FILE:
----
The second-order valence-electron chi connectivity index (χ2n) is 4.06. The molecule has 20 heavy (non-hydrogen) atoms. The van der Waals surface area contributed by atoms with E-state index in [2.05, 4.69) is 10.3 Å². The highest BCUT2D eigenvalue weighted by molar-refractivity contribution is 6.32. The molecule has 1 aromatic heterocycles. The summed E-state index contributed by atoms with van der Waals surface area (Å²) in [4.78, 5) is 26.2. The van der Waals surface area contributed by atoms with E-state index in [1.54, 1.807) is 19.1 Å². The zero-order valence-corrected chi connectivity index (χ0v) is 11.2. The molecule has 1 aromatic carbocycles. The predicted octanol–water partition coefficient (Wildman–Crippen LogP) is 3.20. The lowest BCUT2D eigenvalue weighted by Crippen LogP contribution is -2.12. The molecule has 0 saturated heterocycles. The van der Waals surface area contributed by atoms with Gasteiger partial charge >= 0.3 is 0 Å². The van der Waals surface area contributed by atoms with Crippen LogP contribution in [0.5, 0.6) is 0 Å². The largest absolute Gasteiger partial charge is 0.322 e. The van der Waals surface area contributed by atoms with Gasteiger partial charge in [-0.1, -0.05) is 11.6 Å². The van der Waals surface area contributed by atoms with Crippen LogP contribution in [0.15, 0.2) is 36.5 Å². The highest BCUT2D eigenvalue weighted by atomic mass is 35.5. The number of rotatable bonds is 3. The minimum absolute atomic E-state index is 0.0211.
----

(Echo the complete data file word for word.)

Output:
The second-order valence-electron chi connectivity index (χ2n) is 4.06. The molecule has 20 heavy (non-hydrogen) atoms. The van der Waals surface area contributed by atoms with E-state index in [2.05, 4.69) is 10.3 Å². The highest BCUT2D eigenvalue weighted by molar-refractivity contribution is 6.32. The molecule has 1 aromatic heterocycles. The summed E-state index contributed by atoms with van der Waals surface area (Å²) in [4.78, 5) is 26.2. The van der Waals surface area contributed by atoms with E-state index in [1.54, 1.807) is 19.1 Å². The zero-order valence-corrected chi connectivity index (χ0v) is 11.2. The molecule has 1 aromatic carbocycles. The predicted octanol–water partition coefficient (Wildman–Crippen LogP) is 3.20. The lowest BCUT2D eigenvalue weighted by Crippen LogP contribution is -2.12. The molecule has 0 saturated heterocycles. The van der Waals surface area contributed by atoms with Gasteiger partial charge >= 0.3 is 0 Å². The van der Waals surface area contributed by atoms with Crippen LogP contribution in [0.5, 0.6) is 0 Å². The largest absolute Gasteiger partial charge is 0.322 e. The van der Waals surface area contributed by atoms with Gasteiger partial charge in [-0.1, -0.05) is 11.6 Å². The van der Waals surface area contributed by atoms with Crippen LogP contribution in [0.15, 0.2) is 36.5 Å². The highest BCUT2D eigenvalue weighted by atomic mass is 35.5. The number of rotatable bonds is 3. The minimum absolute atomic E-state index is 0.0211.